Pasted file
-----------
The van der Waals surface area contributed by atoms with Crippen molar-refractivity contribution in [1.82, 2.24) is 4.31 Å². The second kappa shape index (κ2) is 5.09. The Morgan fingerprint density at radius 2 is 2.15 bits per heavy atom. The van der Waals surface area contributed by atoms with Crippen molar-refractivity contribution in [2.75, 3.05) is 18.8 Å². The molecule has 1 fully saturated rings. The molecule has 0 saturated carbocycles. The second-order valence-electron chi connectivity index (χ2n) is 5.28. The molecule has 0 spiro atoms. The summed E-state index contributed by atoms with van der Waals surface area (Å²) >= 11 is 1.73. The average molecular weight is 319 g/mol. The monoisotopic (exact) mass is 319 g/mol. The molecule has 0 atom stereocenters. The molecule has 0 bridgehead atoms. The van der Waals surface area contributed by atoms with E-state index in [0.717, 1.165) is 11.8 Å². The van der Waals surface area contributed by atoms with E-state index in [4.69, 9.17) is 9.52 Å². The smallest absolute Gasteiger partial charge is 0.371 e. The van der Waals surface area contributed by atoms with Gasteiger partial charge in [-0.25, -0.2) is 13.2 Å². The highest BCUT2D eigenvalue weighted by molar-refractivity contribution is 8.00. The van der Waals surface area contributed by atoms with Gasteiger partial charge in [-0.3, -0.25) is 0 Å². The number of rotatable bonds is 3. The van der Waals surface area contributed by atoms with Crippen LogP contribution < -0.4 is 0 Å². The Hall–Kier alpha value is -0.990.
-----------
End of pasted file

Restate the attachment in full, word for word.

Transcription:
The van der Waals surface area contributed by atoms with Crippen molar-refractivity contribution in [1.82, 2.24) is 4.31 Å². The second kappa shape index (κ2) is 5.09. The Morgan fingerprint density at radius 2 is 2.15 bits per heavy atom. The van der Waals surface area contributed by atoms with Crippen molar-refractivity contribution in [2.75, 3.05) is 18.8 Å². The molecule has 1 fully saturated rings. The molecule has 0 saturated carbocycles. The second-order valence-electron chi connectivity index (χ2n) is 5.28. The molecule has 0 spiro atoms. The summed E-state index contributed by atoms with van der Waals surface area (Å²) >= 11 is 1.73. The average molecular weight is 319 g/mol. The monoisotopic (exact) mass is 319 g/mol. The molecule has 0 atom stereocenters. The molecule has 0 bridgehead atoms. The van der Waals surface area contributed by atoms with E-state index in [0.717, 1.165) is 11.8 Å². The van der Waals surface area contributed by atoms with E-state index in [4.69, 9.17) is 9.52 Å². The smallest absolute Gasteiger partial charge is 0.371 e. The van der Waals surface area contributed by atoms with Gasteiger partial charge in [-0.25, -0.2) is 13.2 Å². The highest BCUT2D eigenvalue weighted by molar-refractivity contribution is 8.00. The van der Waals surface area contributed by atoms with Gasteiger partial charge in [-0.3, -0.25) is 0 Å². The number of rotatable bonds is 3. The van der Waals surface area contributed by atoms with Crippen LogP contribution < -0.4 is 0 Å². The Hall–Kier alpha value is -0.990.